I tested an incredible experience with Renault two years ago where I drove, then was driven by their autonomous SYMBIOZ electric concept car. When I transferred control to the car, I was handed an Oculus Rift headset featuring software developed by Ubisoft. The VR content displayed an identical vehicle interior, followed by scenes outside the windows that transformed from the existing road network to a future smart city, a dramatic eclipse, then the car dropped away as my viewpoint rose and I continued my journey in the sky – every bit the flying car of the future!
Holoride now offers a similar experience as part of its collaboration with various auto manufacturers – from Audi to Porsche to Ford. This combination of tech, platform and content illustrates the potential for in-car entertainment in our self-driven future to great effect.
However, at this point everyone emerges from the car with VR Hair. A genuine issue for anyone heading to a meeting, journeying to a night out, travelling to a shopping destination. Or anything that involves meeting other human beings upon exiting the vehicle.
When focusing purely on the technology already available to us or planned for production, the assumed development route is similar for both VR and AR:
Increasingly powerful headsets
Cutting the cord and delivering wireless free-roaming (6DoF) experiences
Familiar, user-friendly platforms
More impressive passive and interactive content
The story being told about our technological future includes greater duration and deeper immersion for VR experiences (as per Ready Player One) and the Augmented future paints a picture of a global audience wearing designer glasses, consuming vast quantities of information and targeted advertising material.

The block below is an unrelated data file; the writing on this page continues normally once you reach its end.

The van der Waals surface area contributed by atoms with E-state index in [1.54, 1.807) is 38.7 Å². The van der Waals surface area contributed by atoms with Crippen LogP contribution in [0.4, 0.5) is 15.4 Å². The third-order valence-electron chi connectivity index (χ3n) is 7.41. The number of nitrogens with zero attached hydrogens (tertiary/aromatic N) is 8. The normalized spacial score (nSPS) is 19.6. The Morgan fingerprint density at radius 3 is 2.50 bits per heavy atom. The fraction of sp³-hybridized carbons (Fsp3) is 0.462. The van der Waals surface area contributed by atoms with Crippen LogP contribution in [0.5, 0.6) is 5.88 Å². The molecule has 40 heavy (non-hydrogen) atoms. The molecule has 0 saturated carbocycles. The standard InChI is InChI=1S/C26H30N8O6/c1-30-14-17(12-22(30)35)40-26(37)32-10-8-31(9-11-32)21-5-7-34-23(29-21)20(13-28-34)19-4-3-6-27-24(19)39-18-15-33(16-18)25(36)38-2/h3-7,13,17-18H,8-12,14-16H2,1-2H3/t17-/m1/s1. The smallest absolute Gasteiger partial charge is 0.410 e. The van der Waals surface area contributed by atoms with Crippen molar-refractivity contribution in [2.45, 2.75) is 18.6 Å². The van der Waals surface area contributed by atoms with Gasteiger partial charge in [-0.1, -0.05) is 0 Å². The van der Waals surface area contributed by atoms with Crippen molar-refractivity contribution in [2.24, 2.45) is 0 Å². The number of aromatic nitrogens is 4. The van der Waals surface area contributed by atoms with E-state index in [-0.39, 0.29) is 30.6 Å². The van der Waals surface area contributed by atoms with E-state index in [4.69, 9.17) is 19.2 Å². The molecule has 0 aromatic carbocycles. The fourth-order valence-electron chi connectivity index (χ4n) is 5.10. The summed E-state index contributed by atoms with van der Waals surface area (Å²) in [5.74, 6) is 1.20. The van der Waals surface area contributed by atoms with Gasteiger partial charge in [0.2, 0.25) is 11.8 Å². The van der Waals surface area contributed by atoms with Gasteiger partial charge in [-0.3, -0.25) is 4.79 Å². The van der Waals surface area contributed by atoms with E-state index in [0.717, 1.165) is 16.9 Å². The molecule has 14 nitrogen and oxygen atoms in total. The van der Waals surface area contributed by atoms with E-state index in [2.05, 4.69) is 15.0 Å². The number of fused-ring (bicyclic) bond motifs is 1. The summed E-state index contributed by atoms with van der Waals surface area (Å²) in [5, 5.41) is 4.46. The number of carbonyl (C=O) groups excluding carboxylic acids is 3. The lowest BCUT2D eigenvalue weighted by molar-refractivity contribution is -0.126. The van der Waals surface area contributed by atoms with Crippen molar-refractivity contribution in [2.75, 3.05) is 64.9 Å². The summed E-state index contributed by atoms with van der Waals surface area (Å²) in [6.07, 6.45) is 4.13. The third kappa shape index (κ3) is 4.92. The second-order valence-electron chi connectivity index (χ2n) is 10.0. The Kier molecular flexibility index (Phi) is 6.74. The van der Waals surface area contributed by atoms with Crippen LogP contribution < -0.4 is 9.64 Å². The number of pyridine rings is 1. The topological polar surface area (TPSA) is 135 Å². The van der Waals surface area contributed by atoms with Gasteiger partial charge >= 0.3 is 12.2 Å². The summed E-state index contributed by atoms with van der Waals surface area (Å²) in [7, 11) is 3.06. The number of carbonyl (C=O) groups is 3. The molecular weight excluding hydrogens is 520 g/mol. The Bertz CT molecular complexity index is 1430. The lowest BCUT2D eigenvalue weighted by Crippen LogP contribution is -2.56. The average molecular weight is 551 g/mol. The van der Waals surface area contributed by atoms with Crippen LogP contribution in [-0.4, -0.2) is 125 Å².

And then the reality of reality kicks in. If at any stage VR Hair is an issue (ie, you have hair and plan for anyone else to see it) or if you don’t wear glasses and have no wish to do so in the new Augmented era, then the predetermined technological roadmap falls over.
If you currently run any kind of experiential activity involving VR headsets – be that in-store or in-car – it is essential you offer an area for your participants to rearrange themselves and be pampered before sending them back into the ‘real’ world with the lasting memory of your brand. It should be about the content, not the inconvenience.
VR headsets will become lighter and thinner, but they’ll still need a big enough screen to offer wide field of vision – and until further notice, they’ll ruin your hair. AR glasses will become slimmer, lighter and (hopefully) cooler, but they’ll still be glasses until they evolve into contact lenses – and I’m not sticking them I’m my eyes either.
I would however implant the tech directly inside my head and beam the full visually immersive experience to my optic and auditory nerves. I spoke about ‘internalising’ tech at Futurefest in 2016 and it’s this bizarre time jump that delivers the progress everyone is talking about, without the physical or psychological barriers of VR and AR headsets.
Elon Musk’s recent startup, Neuralink is now hoping to develop the technology to make this happen – but it’s a huge step for most people to make when trusting technology inside the human body. This is akin to human evolution and not a comfortable conversation, but one that should be happening. Now.
In the same keynote, I also predicted Trump’s election win and Elon Musk as the future US President. There’s time for Elon’s campaign to kick off, but he still has work to do inventing the future and I intend to be there, telling the right story about the incredible potential for various realities, whist avoiding AR glasses and VR Hair along the way.